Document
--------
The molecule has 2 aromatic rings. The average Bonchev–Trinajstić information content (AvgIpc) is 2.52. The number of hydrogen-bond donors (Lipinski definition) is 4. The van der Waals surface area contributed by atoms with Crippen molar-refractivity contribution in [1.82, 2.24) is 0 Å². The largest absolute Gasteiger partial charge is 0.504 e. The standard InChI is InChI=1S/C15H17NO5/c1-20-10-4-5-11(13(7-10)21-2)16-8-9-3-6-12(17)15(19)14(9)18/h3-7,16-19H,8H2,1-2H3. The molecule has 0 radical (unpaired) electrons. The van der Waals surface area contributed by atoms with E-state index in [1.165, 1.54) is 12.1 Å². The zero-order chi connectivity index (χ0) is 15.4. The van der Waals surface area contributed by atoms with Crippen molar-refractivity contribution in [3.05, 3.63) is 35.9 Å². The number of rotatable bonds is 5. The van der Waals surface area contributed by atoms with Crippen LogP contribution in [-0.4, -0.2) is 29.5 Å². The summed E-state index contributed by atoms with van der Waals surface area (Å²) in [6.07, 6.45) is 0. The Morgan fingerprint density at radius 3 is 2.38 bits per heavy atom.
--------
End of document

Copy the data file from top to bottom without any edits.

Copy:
The molecule has 2 aromatic rings. The average Bonchev–Trinajstić information content (AvgIpc) is 2.52. The number of hydrogen-bond donors (Lipinski definition) is 4. The van der Waals surface area contributed by atoms with Crippen molar-refractivity contribution in [1.82, 2.24) is 0 Å². The largest absolute Gasteiger partial charge is 0.504 e. The standard InChI is InChI=1S/C15H17NO5/c1-20-10-4-5-11(13(7-10)21-2)16-8-9-3-6-12(17)15(19)14(9)18/h3-7,16-19H,8H2,1-2H3. The molecule has 0 radical (unpaired) electrons. The van der Waals surface area contributed by atoms with E-state index in [1.165, 1.54) is 12.1 Å². The zero-order chi connectivity index (χ0) is 15.4. The van der Waals surface area contributed by atoms with Crippen molar-refractivity contribution in [3.05, 3.63) is 35.9 Å². The number of rotatable bonds is 5. The van der Waals surface area contributed by atoms with Crippen LogP contribution in [-0.4, -0.2) is 29.5 Å². The summed E-state index contributed by atoms with van der Waals surface area (Å²) in [6.07, 6.45) is 0. The Morgan fingerprint density at radius 3 is 2.38 bits per heavy atom.